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Internet search engines filter through countless bits of information to help users find what they are looking for. The function of SEO is to make your enterprise more prominent when search results flash onto a potential customer’s screen. You can influence the results of a search engine inquiry because the search engines themselves are programmed to sort, filter, prioritize, and organize the information they retrieve from the Internet. By knowing how search engines go about this process, you can make your information more attractive. SEO is, therefore, a critical component of your marketing plan. Ideally, you would begin with a professional assessment of your current SEO situation, including a competitive analysis. As part of this process, you would make sure that your website is informative, attractive, fast, and mobile-friendly. As you make any necessary upgrades, it’s important to track the results with a tool such as Google Analytics. The primary purpose of this article, however, is to suggest actionable items that you can implement right now, by yourself, with minimal expenditure of time and resources. Search engines, such as Google or Bing, look for citations (mentions or listings of a business) across the web to validate or correct their indexes. The more citations, especially on relevant and quality websites, the more trust the search engines will place in a business. The greater the amount of trust, the higher the listingin the Search Engine Results Page (SERP). Listing accuracy across citations is critical, as this also boosts a business’s trust factor with the search engines. The holy grail of listing accuracy is your NAP - Name, Address, and Phone number. I can’t stress how imperative it is that these three business details are complete, accurate, and consistent over every citation, as well as on your website and social media pages. So, review your current listings and be certain that the all-important NAP is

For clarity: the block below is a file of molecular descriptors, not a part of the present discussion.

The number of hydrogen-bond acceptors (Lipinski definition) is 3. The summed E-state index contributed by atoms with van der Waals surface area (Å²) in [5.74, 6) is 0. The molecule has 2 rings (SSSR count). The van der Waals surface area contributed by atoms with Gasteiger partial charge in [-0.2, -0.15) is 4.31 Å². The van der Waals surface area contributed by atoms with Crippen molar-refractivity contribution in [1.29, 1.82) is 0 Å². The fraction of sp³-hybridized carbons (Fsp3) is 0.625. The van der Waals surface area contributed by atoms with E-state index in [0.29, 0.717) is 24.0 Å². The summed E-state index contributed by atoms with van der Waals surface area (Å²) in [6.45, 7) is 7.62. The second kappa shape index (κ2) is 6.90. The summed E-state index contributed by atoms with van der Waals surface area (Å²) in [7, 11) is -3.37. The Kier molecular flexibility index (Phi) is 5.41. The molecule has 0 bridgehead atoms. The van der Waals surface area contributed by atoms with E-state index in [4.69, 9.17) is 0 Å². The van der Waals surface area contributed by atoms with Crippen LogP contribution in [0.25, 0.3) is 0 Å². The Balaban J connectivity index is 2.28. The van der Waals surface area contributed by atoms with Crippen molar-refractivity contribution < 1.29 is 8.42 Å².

Local SEO

Missing information – such as your menu or your hours of operation – can easily cost you a patron. — Julie Murphy Horner

consistent across all platforms. If you do nothing else, do this. Also, delete any duplicate listings you come across, as these will hurt your search engine rankings. As you review your citations and add new ones, keep in mind that search engines give higher weight to listings that include quantities of useful information. That information is even more important to prospective customers. When someone is deciding where to enjoy a meal, menus, hours, location, and photos of appetizing food are huge factors. I rarely visit a restaurant I have found online unless I can view the menu first. Missing information – such as your menu or your hours of operation – can easily cost you a patron. Many searches are done on mobile phones by people looking, at the last minute, for a nice restaurant. When the customer wants instant results, you are one tap of the back button from losing a sale. And consider how frustrating it is for a customer to drive to a restaurant that is open per a Yelp listing, but closed in actuality. Or, worse yet, consider your frustration if that same listing turns 65